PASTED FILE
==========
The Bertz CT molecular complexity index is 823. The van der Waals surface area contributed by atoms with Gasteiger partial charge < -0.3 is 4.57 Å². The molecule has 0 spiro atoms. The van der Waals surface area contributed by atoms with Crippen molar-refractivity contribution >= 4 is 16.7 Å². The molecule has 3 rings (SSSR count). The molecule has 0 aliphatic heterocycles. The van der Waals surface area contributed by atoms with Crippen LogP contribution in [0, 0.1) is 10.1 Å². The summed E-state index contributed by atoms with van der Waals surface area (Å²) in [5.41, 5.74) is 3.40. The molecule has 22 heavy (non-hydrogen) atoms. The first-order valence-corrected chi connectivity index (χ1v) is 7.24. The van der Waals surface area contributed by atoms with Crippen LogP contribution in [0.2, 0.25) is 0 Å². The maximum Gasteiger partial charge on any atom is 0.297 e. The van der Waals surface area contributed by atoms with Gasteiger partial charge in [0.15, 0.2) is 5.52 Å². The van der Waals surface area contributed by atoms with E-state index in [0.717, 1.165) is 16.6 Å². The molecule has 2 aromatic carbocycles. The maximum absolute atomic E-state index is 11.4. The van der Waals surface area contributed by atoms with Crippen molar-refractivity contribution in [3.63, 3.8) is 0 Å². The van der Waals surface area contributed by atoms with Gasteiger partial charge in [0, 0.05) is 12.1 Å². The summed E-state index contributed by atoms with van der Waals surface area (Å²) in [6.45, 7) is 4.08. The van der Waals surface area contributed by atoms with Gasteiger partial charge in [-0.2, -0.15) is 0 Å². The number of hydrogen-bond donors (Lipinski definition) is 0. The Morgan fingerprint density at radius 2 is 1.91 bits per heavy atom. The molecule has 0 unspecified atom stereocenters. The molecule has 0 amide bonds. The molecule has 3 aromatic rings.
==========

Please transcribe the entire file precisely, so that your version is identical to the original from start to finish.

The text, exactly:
The Bertz CT molecular complexity index is 823. The van der Waals surface area contributed by atoms with Gasteiger partial charge < -0.3 is 4.57 Å². The molecule has 0 spiro atoms. The van der Waals surface area contributed by atoms with Crippen molar-refractivity contribution >= 4 is 16.7 Å². The molecule has 3 rings (SSSR count). The molecule has 0 aliphatic heterocycles. The van der Waals surface area contributed by atoms with Crippen LogP contribution in [0, 0.1) is 10.1 Å². The summed E-state index contributed by atoms with van der Waals surface area (Å²) in [5.41, 5.74) is 3.40. The molecule has 22 heavy (non-hydrogen) atoms. The first-order valence-corrected chi connectivity index (χ1v) is 7.24. The van der Waals surface area contributed by atoms with Crippen LogP contribution in [0.2, 0.25) is 0 Å². The maximum Gasteiger partial charge on any atom is 0.297 e. The van der Waals surface area contributed by atoms with Gasteiger partial charge in [0.15, 0.2) is 5.52 Å². The van der Waals surface area contributed by atoms with E-state index in [0.717, 1.165) is 16.6 Å². The molecule has 2 aromatic carbocycles. The maximum absolute atomic E-state index is 11.4. The van der Waals surface area contributed by atoms with Crippen molar-refractivity contribution in [3.63, 3.8) is 0 Å². The van der Waals surface area contributed by atoms with Gasteiger partial charge in [0, 0.05) is 12.1 Å². The summed E-state index contributed by atoms with van der Waals surface area (Å²) in [6.45, 7) is 4.08. The van der Waals surface area contributed by atoms with Gasteiger partial charge in [-0.2, -0.15) is 0 Å². The number of hydrogen-bond donors (Lipinski definition) is 0. The Morgan fingerprint density at radius 2 is 1.91 bits per heavy atom. The molecule has 0 unspecified atom stereocenters. The molecule has 0 amide bonds. The molecule has 3 aromatic rings.